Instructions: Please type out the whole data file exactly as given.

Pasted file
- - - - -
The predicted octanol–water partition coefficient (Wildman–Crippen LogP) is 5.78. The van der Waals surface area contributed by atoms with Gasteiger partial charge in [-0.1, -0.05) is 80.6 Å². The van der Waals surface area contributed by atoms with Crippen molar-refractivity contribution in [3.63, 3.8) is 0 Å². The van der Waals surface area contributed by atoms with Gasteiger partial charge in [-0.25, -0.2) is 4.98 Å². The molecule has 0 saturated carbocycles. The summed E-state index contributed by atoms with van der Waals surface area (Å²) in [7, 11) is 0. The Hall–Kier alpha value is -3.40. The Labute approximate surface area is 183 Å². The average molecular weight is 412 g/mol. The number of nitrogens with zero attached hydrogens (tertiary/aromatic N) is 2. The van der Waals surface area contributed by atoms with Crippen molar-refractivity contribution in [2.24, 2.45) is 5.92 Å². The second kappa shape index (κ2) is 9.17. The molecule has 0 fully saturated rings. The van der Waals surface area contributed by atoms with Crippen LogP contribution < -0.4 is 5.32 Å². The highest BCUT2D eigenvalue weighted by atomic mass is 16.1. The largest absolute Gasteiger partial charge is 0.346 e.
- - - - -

The predicted octanol–water partition coefficient (Wildman–Crippen LogP) is 5.78. The van der Waals surface area contributed by atoms with Gasteiger partial charge in [-0.1, -0.05) is 80.6 Å². The van der Waals surface area contributed by atoms with Crippen molar-refractivity contribution in [3.63, 3.8) is 0 Å². The van der Waals surface area contributed by atoms with Gasteiger partial charge in [-0.25, -0.2) is 4.98 Å². The molecule has 0 saturated carbocycles. The summed E-state index contributed by atoms with van der Waals surface area (Å²) in [7, 11) is 0. The Hall–Kier alpha value is -3.40. The Labute approximate surface area is 183 Å². The average molecular weight is 412 g/mol. The number of nitrogens with zero attached hydrogens (tertiary/aromatic N) is 2. The van der Waals surface area contributed by atoms with Crippen molar-refractivity contribution in [2.24, 2.45) is 5.92 Å². The second kappa shape index (κ2) is 9.17. The molecule has 0 fully saturated rings. The van der Waals surface area contributed by atoms with Crippen LogP contribution < -0.4 is 5.32 Å². The highest BCUT2D eigenvalue weighted by atomic mass is 16.1. The largest absolute Gasteiger partial charge is 0.346 e.